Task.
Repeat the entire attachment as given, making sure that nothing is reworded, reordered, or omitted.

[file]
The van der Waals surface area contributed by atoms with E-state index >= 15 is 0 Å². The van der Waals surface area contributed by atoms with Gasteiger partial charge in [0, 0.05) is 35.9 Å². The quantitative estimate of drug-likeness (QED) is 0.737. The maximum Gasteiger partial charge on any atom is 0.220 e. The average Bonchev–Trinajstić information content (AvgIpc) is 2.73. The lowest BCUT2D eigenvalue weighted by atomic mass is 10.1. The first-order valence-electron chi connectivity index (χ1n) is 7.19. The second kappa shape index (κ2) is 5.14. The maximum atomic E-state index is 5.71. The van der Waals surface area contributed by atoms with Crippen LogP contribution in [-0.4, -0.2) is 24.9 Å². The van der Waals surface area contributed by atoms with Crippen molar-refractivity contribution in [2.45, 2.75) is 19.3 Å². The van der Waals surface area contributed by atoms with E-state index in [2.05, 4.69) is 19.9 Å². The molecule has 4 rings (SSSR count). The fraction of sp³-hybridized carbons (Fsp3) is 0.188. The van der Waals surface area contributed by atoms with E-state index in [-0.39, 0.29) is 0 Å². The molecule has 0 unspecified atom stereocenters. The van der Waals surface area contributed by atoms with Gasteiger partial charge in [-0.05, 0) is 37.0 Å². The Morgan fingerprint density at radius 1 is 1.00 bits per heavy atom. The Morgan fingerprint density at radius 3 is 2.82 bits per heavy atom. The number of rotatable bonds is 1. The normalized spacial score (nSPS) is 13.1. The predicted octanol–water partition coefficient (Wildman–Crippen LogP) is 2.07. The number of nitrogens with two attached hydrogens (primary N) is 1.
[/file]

The van der Waals surface area contributed by atoms with E-state index >= 15 is 0 Å². The van der Waals surface area contributed by atoms with Gasteiger partial charge in [0, 0.05) is 35.9 Å². The quantitative estimate of drug-likeness (QED) is 0.737. The maximum Gasteiger partial charge on any atom is 0.220 e. The average Bonchev–Trinajstić information content (AvgIpc) is 2.73. The lowest BCUT2D eigenvalue weighted by atomic mass is 10.1. The first-order valence-electron chi connectivity index (χ1n) is 7.19. The second kappa shape index (κ2) is 5.14. The maximum atomic E-state index is 5.71. The van der Waals surface area contributed by atoms with Crippen LogP contribution in [-0.4, -0.2) is 24.9 Å². The van der Waals surface area contributed by atoms with Crippen molar-refractivity contribution in [2.45, 2.75) is 19.3 Å². The van der Waals surface area contributed by atoms with E-state index in [2.05, 4.69) is 19.9 Å². The molecule has 4 rings (SSSR count). The fraction of sp³-hybridized carbons (Fsp3) is 0.188. The van der Waals surface area contributed by atoms with E-state index in [-0.39, 0.29) is 0 Å². The molecule has 0 unspecified atom stereocenters. The van der Waals surface area contributed by atoms with Gasteiger partial charge in [-0.05, 0) is 37.0 Å². The Morgan fingerprint density at radius 1 is 1.00 bits per heavy atom. The Morgan fingerprint density at radius 3 is 2.82 bits per heavy atom. The number of rotatable bonds is 1. The normalized spacial score (nSPS) is 13.1. The predicted octanol–water partition coefficient (Wildman–Crippen LogP) is 2.07. The number of nitrogens with two attached hydrogens (primary N) is 1.